- Development & Aid
- Economy & Trade
- Human Rights
- Global Governance
- Civil Society
Tuesday, December 10, 2013
- Despite two decades of mass oral polio vaccination (OPV) drives, Pakistan has failed to control the crippling paediatric disease. Health authorities now fear that it is exporting the virus and setting back global eradication plans. Over the last two months, seven cases have been confirmed in China’s western Xinjiang province where a vaccination drive is under way. It is the first outbreak since 1999, when it was traced to India. China’s last indigenous case was in 1994.
“It is a sad piece of news, but not altogether unexpected,” said Dr. Nima Abid, polio team leader for the World Health Organisation (WHO) in Pakistan, talking to IPS.
The strain of polio isolated in China is genetically linked to the wild poliovirus type 1 (WPV1) currently circulating in Pakistan, according to a Global Alert and Response (GAR) warning from the WHO released on Sep. 20.
WHO says this confirms that the poliovirus is spreading internationally from Pakistan, and blames inadequate immunisation in the country for the spread.
“In 2011, supplementary immunisation activities in Pakistan have been inadequate in quality in key high- risk areas,” states the GAR.
“It is a very serious concern,” King said. “The floods last year and the security conditions have presented real challenges to immunisation activities for eradication.”
According to King, despite the immunisation programmes the virus has continued to circulate in parts of Balochistan, the Federally Administered Tribal Areas, Khyber Pakhtunkhwa, northern Sindh and Karachi.
Since 1988, the Global Polio Eradication Initiative – spearheaded by WHO, Rotary International, the U.S. Centres for Disease Control and Prevention and UNICEF – has achieved a 99 percent reduction in polio incidence worldwide.
This spectacular achievement has been possible through the mass administration of OPV simultaneously to all children below the age of five, to induce ‘herd immunity’ in entire regions and replace the wild polio virus with a cultured, attenuated strain.
Pakistan now leads four countries including Afghanistan, Nigeria and India where polio remains endemic. But Pakistan is the only country that has seen a resurgence.
The last 10 years saw Pakistan taking massive strides to reduce the polio incidence. In 2005, the number of cases went down to just 28, but since then there were signs of the OPV drive losing momentum.
In 2008, there was a jump to 117 cases, followed by 89 in 2009 and 144 in 2010. This year, the country has already reported 90 cases, with the cold season, when virulence increases, yet to begin.
King said there is now pressure on the Pakistan government to improve the quality of immunisation drives.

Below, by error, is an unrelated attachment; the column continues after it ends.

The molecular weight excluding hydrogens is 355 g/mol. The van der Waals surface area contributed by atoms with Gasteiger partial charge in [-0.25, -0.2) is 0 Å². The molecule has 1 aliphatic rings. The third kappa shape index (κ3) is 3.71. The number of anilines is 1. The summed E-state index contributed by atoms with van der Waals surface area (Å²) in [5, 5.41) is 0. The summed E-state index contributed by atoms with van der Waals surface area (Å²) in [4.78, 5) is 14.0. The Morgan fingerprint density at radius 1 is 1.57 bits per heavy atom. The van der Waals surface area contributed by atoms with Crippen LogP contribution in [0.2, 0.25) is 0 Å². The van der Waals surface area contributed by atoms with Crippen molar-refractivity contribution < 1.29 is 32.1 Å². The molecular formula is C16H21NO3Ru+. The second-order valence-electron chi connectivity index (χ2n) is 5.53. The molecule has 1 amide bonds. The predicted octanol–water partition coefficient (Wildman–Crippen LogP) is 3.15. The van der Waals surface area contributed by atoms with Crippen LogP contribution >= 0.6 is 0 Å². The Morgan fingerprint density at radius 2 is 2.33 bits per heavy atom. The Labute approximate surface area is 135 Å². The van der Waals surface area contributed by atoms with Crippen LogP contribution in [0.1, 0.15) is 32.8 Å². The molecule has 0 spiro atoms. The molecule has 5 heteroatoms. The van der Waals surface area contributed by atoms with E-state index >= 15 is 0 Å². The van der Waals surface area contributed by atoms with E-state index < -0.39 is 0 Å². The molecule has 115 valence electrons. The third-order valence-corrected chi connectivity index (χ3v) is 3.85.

While partners and donors acknowledge factors like natural catastrophes and insurgency, King is “not sure how patient they will be if they don’t see big drop in polio cases by the end of this year or early next year.”
Referring to the outbreak in China, he said polio will spread as long as there is “uncontrolled polio transmission in any country.”
There is now better coordination between Afghanistan and Pakistan authorities, especially after it was found that the strain of the virus circulating in both countries was the same.
“Transit teams at every border post ensure that children are vaccinated irrespective of which side they are coming in and we’re impressed with that,” King told IPS.
An outbreak of polio in 2010 in areas of Tajikistan along Afghanistan’s northern borders, which left 500 children paralysed, shows the rapidity with which the virus spreads.
India has, since September, made it mandatory for all children up to five years of age crossing the border overland by bus or train to be given polio drops.
For five years now, Saudi Arabia has been following a policy of requiring people coming into that country from Pakistan and other polio-endemic countries to carry certificates of vaccination, and also have OPV drops on arrival.
For now, more than the export of the virus to neighbouring countries, health experts are concerned with increased transmission within Pakistan.
“The government needs to get to the root of the problem,” Dr. Mubina Agboatwala, former head of the polio clinic at Karachi’s government hospital, told IPS.
“Is it campaign fatigue? Why has the enthusiasm sapped? Are the vaccinators doing their job? Why are certain pockets persistently unreached?”
Agboatwala says it is now clear that the key to controlling polio in Pakistan lies in micro-planning to ensure that every child is vaccinated.
There is emphasis on micro-planning for vaccination campaigns at the operational as well as the communication level, under the National Emergency Action Plan for Polio Eradication launched in January by President Asif Ali Zardari.
“We are leaving no stones unturned to reach and vaccinate every child under five years of age in every vaccination round,” said King.
“We have to reach every doorway and convince every parent that OPV is safe and necessary to prevent polio. By having their children vaccinated every time teams come to their door, Pakistani parents can protect their children,” King said.
“Further, by cooperating, Pakistani parents can gift a polio-free world to countless unborn generations of the world’s children,” King added.